"Prepare to board the Maddoff?! But I'm a botanist!" cried Earl Grey.
"Not anymore", replied Captain Morse, "you are a pirate. Now do as you are told and prepare to board!"
Earl Grey was scared. No, really scared. It was the type of fear that got hold of you when, after an awfully long time at sea, you started to find the ship's cook attractive. He looked over at Skoob. Christ, how had he come to be so in love with such a specimen? He remembered how they had first met. The 13th Earl Grey had fled the life of a British aristocrat because he had rebelled. Yes, he had passed the port the wrong way! For that he had to leave. Leave the castle. Leave mummy and daddy. And leave Matron.
Normally one would be expected to join the Foreign Legion. But Earl Grey had a letter from Matron that he was allergic to sand. Thus armed, he ventured to Bristol Docks. There he met Hal A. Peno, an accountant. He seemed like a good guy. He told him of the wonderful opportunities on board the luxurious "Buggerall". Impressed, Earl Grey had told the accountant of his love of botany, of how he knew the king and of how he yearned for adventure. For £100 the accountant promised a single berth cabin and a leisurely cruise. That bastard accountant! On boarding "the Buggerall" he had been shocked to find all was not as he had been led to believe. And he could not find the accountant.
It was at this point that the creature now known to him as Skoob had entered. The cook had hit Earl Grey over the head with a rolling pin.
Next thing Earl Grey knew he was far out to sea, and surrounded by as motley a crew as you could ever wish to imagine. There was Captain Morse. A mad, bad leader of men (and women, it should be noted). He had an evil stare, the kind of stare that could rip a man's head off at twenty paces.
Hal A. Peno, the accountant. Well, how many pirate ships had one of those? This accountant clearly hid a dark past. Just look at the way he tapped the figures into his calculator. No. This was no ordinary bean counter. He must be on the run from somewhere. Someone. He constantly twitched and looked over his shoulder. Even this far out to sea.
The brothers. Oh my God, the brothers! Percival and Buck. Now there was a story. Psychotic. Mental. Flatulent. If their blades didn't get you then, by Christ, their smell would. Even onboard a pirate ship with all its crew they could still raise a cry of "Man overboard" as some poor unfortunate jumped ship because of the toxic gas emanating from within their bowels.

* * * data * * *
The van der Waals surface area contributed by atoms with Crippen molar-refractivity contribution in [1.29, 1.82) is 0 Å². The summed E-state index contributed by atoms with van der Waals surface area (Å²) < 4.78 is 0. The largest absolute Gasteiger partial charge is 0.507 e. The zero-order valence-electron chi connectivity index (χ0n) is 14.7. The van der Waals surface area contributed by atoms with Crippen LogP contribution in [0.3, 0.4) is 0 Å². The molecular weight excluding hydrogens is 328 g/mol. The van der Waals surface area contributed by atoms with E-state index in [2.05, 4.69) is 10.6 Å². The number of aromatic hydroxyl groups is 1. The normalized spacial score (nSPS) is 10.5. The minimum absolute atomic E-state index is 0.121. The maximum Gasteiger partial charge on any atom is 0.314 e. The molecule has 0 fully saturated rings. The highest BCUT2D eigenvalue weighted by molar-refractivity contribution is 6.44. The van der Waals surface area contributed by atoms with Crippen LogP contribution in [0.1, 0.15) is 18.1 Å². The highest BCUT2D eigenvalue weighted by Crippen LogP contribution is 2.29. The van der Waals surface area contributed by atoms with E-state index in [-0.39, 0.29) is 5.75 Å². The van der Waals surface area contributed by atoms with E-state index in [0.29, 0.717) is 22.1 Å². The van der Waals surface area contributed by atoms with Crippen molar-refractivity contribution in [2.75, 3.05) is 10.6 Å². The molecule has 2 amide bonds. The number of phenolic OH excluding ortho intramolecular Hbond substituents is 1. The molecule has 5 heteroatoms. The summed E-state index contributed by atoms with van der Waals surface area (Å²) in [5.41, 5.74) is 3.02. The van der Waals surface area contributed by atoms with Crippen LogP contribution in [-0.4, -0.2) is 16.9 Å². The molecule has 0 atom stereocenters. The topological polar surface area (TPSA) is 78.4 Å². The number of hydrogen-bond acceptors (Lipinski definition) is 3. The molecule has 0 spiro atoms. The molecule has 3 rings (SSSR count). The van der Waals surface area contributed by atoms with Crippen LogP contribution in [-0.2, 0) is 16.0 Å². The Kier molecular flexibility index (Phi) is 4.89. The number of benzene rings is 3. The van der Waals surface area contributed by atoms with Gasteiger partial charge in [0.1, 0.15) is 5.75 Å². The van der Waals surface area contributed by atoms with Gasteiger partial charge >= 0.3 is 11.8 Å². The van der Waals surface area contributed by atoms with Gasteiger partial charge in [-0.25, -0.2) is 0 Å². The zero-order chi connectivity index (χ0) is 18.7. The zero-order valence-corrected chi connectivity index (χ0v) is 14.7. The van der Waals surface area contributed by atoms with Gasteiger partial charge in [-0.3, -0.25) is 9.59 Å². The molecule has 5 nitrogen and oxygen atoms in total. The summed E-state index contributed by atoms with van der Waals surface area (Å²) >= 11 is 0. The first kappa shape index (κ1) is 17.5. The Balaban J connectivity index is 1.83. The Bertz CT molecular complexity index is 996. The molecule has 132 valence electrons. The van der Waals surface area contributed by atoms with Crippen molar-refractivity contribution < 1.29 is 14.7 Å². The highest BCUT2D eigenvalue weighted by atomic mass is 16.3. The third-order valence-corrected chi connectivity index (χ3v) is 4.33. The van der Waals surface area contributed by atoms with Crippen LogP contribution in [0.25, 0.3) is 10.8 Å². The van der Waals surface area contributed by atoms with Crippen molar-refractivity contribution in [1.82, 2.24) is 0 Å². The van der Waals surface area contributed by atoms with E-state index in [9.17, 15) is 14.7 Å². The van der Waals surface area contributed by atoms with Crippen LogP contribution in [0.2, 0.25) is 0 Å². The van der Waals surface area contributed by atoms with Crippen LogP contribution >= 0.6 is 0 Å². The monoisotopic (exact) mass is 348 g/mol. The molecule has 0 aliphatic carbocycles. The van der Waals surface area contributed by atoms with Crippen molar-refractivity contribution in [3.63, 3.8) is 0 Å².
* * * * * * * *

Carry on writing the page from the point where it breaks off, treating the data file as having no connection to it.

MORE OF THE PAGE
Seaman Monkey Woods. The cold stare. The sharp tongue. The heartless villainy. Here was the perfect pirate. If Dr Vic had created such a monster we would have been concerned. But Monkey was not the result of some chemical experiment gone wrong (right?) No. He was natural. And that made him even more of a fiend. They say he had started his piracy on a fishing trawler out of Hull. In the gloom he had raided other ships and stole vast quantities of cod. But he craved more adventure. That was why he was here.
Which brings us on to Dr Vic. Earl Grey had yet to see any evidence that Dr Vic was a bona fide medical practitioner. Indeed when Earl had approached the doctor regarding a minor personality disorder he had been surprised by the suggested cure. Dr Vic had donned a rubber glove, applied some oil and said "Bend over,and I shall have a little examination." This had been the same response that Roy Turse had received when he had complained of toothache. Maybe the good doctor was not all he claimed to be?
Madame Piebottom? Earl Grey was not too sure. He remembers being surprised to hear that there was a stowaway. And that the stowaway was female. On 'the Buggerall"? Was this not a pirate ship? Where all men are men, and some men are botanists? No Earl was really unsure how to react. The only woman he really knew had been Matron. And she was no stowaway.